The stick-on device is about the size of a U.S. quarter coin and features dozens of tiny needles loaded with insulin. They’re less than a millimeter in length and made out of a polymer that’s sensitive to glucose. As glucose concentration reaches a preset level, the needles begin releasing the insulin stored inside of them. When sugar levels come down, the insulin release slows down as well.
“Our main goal is to enhance health and improve the quality of life for people who have diabetes,” said Zhen Gu, PhD, professor of bioengineering at the UCLA Samueli School of Engineering and a former professor in the UNC/NCSU Joint Department of Biomedical Engineering. “This smart patch takes away the need to constantly check one’s blood sugar and then inject insulin if and when it’s needed. It mimics the regulatory function of the pancreas but in a way that’s easy to use.”
So far the new patches were tested on mice and pigs with type 1 diabetes. In pigs they were able to keep glucose levels in control for about 20 hours. Since the needles within the patch are so short, they shouldn’t cause much pain compared to much longer finger prick lancets and traditional injection needles, while working quickly and automatically to prevent hypoglycemia.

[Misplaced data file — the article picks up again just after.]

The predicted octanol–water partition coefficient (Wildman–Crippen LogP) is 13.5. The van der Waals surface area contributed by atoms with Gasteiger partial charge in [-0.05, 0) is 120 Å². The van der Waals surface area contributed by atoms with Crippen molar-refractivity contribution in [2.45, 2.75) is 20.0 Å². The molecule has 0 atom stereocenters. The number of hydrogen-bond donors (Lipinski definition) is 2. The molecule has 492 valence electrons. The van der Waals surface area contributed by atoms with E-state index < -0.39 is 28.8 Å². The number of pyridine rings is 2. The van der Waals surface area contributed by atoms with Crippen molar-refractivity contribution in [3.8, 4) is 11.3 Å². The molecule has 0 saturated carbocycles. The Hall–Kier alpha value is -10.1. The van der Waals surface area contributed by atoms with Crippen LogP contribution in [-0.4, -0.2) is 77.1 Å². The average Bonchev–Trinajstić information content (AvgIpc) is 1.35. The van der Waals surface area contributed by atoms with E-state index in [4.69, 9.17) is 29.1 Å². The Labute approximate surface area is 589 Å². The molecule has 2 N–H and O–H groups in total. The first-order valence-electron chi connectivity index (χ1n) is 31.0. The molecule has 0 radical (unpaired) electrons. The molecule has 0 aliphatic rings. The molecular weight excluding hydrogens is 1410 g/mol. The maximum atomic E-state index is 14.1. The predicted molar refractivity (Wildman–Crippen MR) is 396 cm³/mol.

According to the researchers, the technology is cheap to manufacture and one day people with diabetes will hopefully be able to put on one of these patches in the morning and not worry about their glucose levels throughout the rest of the day.
Flashbacks: Skin Patch Automatically Releases Insulin to Control Blood Sugar; Forget Insulin Injections: New Patches Integrate Pancreatic Beta Cells to Control Blood Glucose; Smart Glucose Responsive Patch for Insulin Delivery to Replace Injections
Study in Nature Biomedical Engineering: Glucose-responsive insulin patch for the regulation of blood glucose in mice and minipigs
Via: University of North Carolina